Mateo’s Hoop Diary: Kentavious Caldwell-Pope signing pushes the Magic over the Heat

The Orlando Magic have surpassed the Miami Heat as the top team in Florida with the addition of Kentavious Caldwell-Pope, the sharpshooting, defensive ace. He leaves the Denver Nuggets after two seasons, registering 313 trifectas, 253 steals and 95 blocks combined between the regular campaign and Playoffs.

In year one as a Denver Nugget, the two-way guard instantly became the release valve on the perimeter, downing open trays. His screen navigation bought Nikola Jokić, a reputable weak defender before 2022, the spare moment to get into position, and the latter stopped being a liability. And the Pope also brought leadership- during the Playoff run, he wore his championship ring with the Los Angeles Lakers to inspire his teammates and keep them focused on the mission.

That quest ended with the Nuggets as champions. KCP was the sixth leading scorer (10.6) in the postseason and converted 38% of 3-point attempts. One of his finest moments of the ride was Game 4 of the Finals at Miami. He had three takeaways, blocked Bam Adebayo’s layup as a helper and rejected Jimmy Butler on a post-up with over five minutes left.

The Nuggets wanted to re-sign him, but at their end-of-the-season presser, hinted it wouldn’t be easy. President and owner Josh Kroenke said, “the core of this team was assembled under a different CBA, and we drafted and we developed, and we built this team under a different set of rules.”

Nuggets coach Michael Malone once called KCP the missing piece.

Life without him will stress the starters. The squad has no replacement that matches his defensive persistence and marksmanship.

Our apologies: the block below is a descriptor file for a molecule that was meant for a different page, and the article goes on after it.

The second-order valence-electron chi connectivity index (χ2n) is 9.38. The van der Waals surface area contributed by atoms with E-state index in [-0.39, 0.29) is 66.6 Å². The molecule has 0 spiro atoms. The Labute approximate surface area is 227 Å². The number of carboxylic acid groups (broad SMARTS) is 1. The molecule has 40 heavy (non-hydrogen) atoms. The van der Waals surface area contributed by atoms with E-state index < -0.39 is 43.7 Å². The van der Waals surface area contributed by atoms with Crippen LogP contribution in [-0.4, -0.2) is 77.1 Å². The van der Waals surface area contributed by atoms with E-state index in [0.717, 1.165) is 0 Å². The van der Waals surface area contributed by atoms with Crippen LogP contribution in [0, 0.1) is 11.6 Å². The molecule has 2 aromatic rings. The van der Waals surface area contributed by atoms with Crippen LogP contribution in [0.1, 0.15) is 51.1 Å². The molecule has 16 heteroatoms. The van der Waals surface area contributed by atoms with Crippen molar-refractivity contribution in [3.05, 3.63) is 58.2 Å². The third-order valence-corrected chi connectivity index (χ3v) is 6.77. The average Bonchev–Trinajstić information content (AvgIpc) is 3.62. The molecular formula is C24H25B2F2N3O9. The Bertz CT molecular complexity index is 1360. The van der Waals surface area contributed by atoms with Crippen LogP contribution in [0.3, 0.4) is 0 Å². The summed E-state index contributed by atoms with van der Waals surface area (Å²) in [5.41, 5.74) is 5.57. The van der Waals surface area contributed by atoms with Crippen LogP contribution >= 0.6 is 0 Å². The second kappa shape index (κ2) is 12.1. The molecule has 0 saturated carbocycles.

But now he wears Magic blue and supplements a 47-win group.

In 2023-24, Orlando deployed the third-strongest defense, had Paolo Banchero break out into an All-Star and capped out at Game 7 in the first round against the Cavaliers in Cleveland. Also, the Magic’s defensive rating (100) through seven Playoff matches was the sharpest of 16 qualifying teams. On top of that, they recorded 35.2% of hoisted threes through 82 outings and 30.9% against the Cavaliers.

KCP is a perfect match for the Magic. He and Jalen Suggs’ stinginess on the perimeter would rouse medieval lords. His deep shooting will enhance his teammates, particularly Banchero, because rival defenses won’t be able to trap low off the sniper.

So how do the Magic compare and contrast with the Heat?

Orlando’s backcourt- Suggs and KCP- is mightier defensively than Miami’s Tyler Herro and Terry Rozier. The former are more accurate from deep, too.

The shot creator category slightly favors Miami. The Heat have Butler, who can get what he wants against most matchups, and Adebayo fits here because of his rim attacks, screening and handoff action. The Magic have Banchero and Franz Wagner. Both have big man size and a vast arsenal with moves off the dribble.